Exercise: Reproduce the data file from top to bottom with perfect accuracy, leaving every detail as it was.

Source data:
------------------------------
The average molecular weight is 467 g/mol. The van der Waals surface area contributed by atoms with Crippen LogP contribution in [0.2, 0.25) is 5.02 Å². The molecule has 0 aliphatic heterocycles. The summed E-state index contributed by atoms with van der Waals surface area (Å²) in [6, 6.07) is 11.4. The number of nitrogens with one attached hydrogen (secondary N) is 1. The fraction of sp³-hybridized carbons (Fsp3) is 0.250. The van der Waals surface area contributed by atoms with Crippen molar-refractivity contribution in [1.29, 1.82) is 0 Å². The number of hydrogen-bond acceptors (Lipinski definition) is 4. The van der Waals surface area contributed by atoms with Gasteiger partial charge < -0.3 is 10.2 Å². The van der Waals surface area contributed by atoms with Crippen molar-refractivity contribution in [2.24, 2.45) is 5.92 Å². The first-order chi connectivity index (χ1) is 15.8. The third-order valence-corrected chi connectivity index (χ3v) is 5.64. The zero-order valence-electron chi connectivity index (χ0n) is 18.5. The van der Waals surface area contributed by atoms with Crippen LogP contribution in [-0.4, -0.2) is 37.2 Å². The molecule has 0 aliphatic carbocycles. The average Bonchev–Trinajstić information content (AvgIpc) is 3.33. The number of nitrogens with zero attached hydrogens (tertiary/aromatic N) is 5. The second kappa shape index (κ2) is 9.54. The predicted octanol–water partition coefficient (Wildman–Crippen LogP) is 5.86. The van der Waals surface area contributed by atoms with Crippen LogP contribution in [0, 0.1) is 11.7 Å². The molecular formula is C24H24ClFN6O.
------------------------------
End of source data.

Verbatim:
The average molecular weight is 467 g/mol. The van der Waals surface area contributed by atoms with Crippen LogP contribution in [0.2, 0.25) is 5.02 Å². The molecule has 0 aliphatic heterocycles. The summed E-state index contributed by atoms with van der Waals surface area (Å²) in [6, 6.07) is 11.4. The number of nitrogens with one attached hydrogen (secondary N) is 1. The fraction of sp³-hybridized carbons (Fsp3) is 0.250. The van der Waals surface area contributed by atoms with Crippen molar-refractivity contribution in [1.29, 1.82) is 0 Å². The number of hydrogen-bond acceptors (Lipinski definition) is 4. The van der Waals surface area contributed by atoms with Gasteiger partial charge < -0.3 is 10.2 Å². The van der Waals surface area contributed by atoms with Crippen molar-refractivity contribution in [2.24, 2.45) is 5.92 Å². The first-order chi connectivity index (χ1) is 15.8. The third-order valence-corrected chi connectivity index (χ3v) is 5.64. The zero-order valence-electron chi connectivity index (χ0n) is 18.5. The van der Waals surface area contributed by atoms with Crippen LogP contribution in [-0.4, -0.2) is 37.2 Å². The molecule has 0 aliphatic carbocycles. The average Bonchev–Trinajstić information content (AvgIpc) is 3.33. The number of nitrogens with zero attached hydrogens (tertiary/aromatic N) is 5. The second kappa shape index (κ2) is 9.54. The predicted octanol–water partition coefficient (Wildman–Crippen LogP) is 5.86. The van der Waals surface area contributed by atoms with Crippen LogP contribution in [0, 0.1) is 11.7 Å². The molecular formula is C24H24ClFN6O.